“How to make your dog a Therapy Dog” is part three of a four part series on dogs and mental health in collaboration with Elizabeth Sánchez Arvizu, M.A.’s #ReFrameAndReEnchant initiative on Psychology for Geeks.

Are you wondering how to make your dog a Therapy Dog?

Shortly after I adopted my dog Sunny, I found out about Therapy Dogs through what we affectionately refer to as “dogstagram”. At that time I was just getting ready to begin my Masters in Marriage and Family Therapy and I was very interested in learning more about how to integrate my dog into my future work through Animal Assisted Therapy as Sunny loves to meet other people and provide comfort and joy to them when she senses they need it.

While we worked on general obedience and agility training, her trainers have often commented on her temperament and how she would be well-suited for therapy work, so I started to research if this could be a good path for us.

I was surprised to find that it’s not easy to figure out how to get started. Here’s what I learned:

1. Think about what type of environment you want to volunteer in.

Therapy Dogs can volunteer in a variety of environments including, but not limited to:

They can also work with specific people groups such as first responders or work alongside you in professional roles such as occupational therapy, social work, and psychotherapy.

When you think about these possibilities, you’ll want to assess what kind of environments your dog feels comfortable in as well as where you feel comfortable. For example:

  • Do medical facilities make you anxious?
  • Is your dog comfortable around kids?
  • Can you remain calm in high stress environments?
  • Will you be able to handle first responder experiences?
  • Do you prefer volunteering in a group or individually?
  • Would your dog enjoy being read to?

Starting with your preferred environment matters for multiple reasons, but especially:

  • Sometimes programs and facilities work with a specific organization and you’ll need to know that before you get started if there is somewhere specific that you want to volunteer.
  • You and your dog are connected through their leash. If there is an environment where you feel anxious, they will feel your anxiety—and vice versa. You can better help those you are there to serve if you both feel confident.

Note: I have a much more in-depth list and worksheet to help you through this step available in my free guide:

2. Therapy Dog training is very similar to AKC Canine Good Citizen.

If you search “therapy dog training near me” on Google, you might find local training, but you also might not.

Every organization has their own requirements but they are all similar to the American Kennel Club (AKC) Canine Good Citizen (CGC) exam. In fact, some programs actually require you to pass the CGC exam before going through their evaluation; however, most do not. In my experience, it is often easier to start with CGC and build your skills from there.

Note: Some organization evaluators also hold training classes. I’ve heard that this is especially helpful as they can give you targeted feedback for how your dog is progressing towards that organization’s standards and expectations.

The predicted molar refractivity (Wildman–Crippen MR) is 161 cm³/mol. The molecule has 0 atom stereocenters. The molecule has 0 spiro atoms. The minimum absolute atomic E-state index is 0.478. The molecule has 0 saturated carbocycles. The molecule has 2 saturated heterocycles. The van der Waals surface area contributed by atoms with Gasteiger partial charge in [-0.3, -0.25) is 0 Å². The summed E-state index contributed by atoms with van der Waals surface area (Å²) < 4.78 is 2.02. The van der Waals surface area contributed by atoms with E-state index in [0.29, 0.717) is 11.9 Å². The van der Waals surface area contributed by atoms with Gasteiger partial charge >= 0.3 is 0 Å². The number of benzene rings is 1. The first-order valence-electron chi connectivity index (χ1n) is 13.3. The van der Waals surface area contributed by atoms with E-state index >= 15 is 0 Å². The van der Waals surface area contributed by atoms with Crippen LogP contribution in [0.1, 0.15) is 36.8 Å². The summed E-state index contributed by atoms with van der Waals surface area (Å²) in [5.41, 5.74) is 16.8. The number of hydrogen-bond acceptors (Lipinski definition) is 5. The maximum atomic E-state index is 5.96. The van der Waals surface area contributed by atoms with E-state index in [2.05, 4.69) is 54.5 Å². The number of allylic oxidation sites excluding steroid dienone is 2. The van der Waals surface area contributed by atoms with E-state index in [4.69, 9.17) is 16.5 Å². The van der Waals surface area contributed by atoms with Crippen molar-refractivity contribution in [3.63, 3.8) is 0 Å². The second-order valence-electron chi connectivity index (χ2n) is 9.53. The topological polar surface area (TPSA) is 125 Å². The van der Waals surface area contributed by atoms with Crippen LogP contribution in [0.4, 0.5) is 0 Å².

3. Consider the lifestyle you want for yourself and your dog.

I know what you’re thinking, “How does my lifestyle impact where I get started as a Therapy Dog team?”

Surprisingly, this is one of the areas I see talked about the least but it can really help you narrow down an organization as well as to know what things you may want to ask about before you commit to their program.

Here are some things you may want to ask an organization:

  • Does my dog need a specific harness, collar, or leash?
  • Is my dog allowed to be on a raw fed diet?
  • Which vaccinations is my dog required to have?
  • Does the liability insurance cover my dog at work with me?
  • Are there any breed or disability restrictions?
  • How often are we required to volunteer?
  • Can my Service Animal be a Therapy Dog?

Note: If you don’t know the difference between Service Dogs, Therapy Dogs, and ESAs, please take the time to read the first part of this series. It’s a crucial starting place if you’re unsure about their rights and responsibilites.

Feeling ready to get started as a Therapy Dog?

If you’ve worked through all of the above environment, training, and lifestyle considersations then you’re ready to do your research on which organization is the right fit for you.

It’s important to know that Therapy Dog organizations are not regulated; however, there is a list of those who are recognized by the AKC which can be a helpful place to start your research.

On a national level, the AKC recognizes:

Note: All five of these national organizations require your dog to be a minimum of one year old. However, their chapter locations, registration fees, requirements, evaluation environments, and available training do vary.

Tip: You may find that you prefer to work with a local organization. Remember that if you have a specific facility or program in mind, you’ll want to start by reaching out and asking which Therapy Dog organization they work with.

I want to hear about your journey!

Even if you are just getting started, I would love to get to know you and hear about your journey to becoming a Therapy Dog team with your pup. Please feel free to reach out at @therapydogtalk and say hello. 🙂

If you are interested in learning more about Therapy Dogs, please check out my podcast Therapy Dog Talk.

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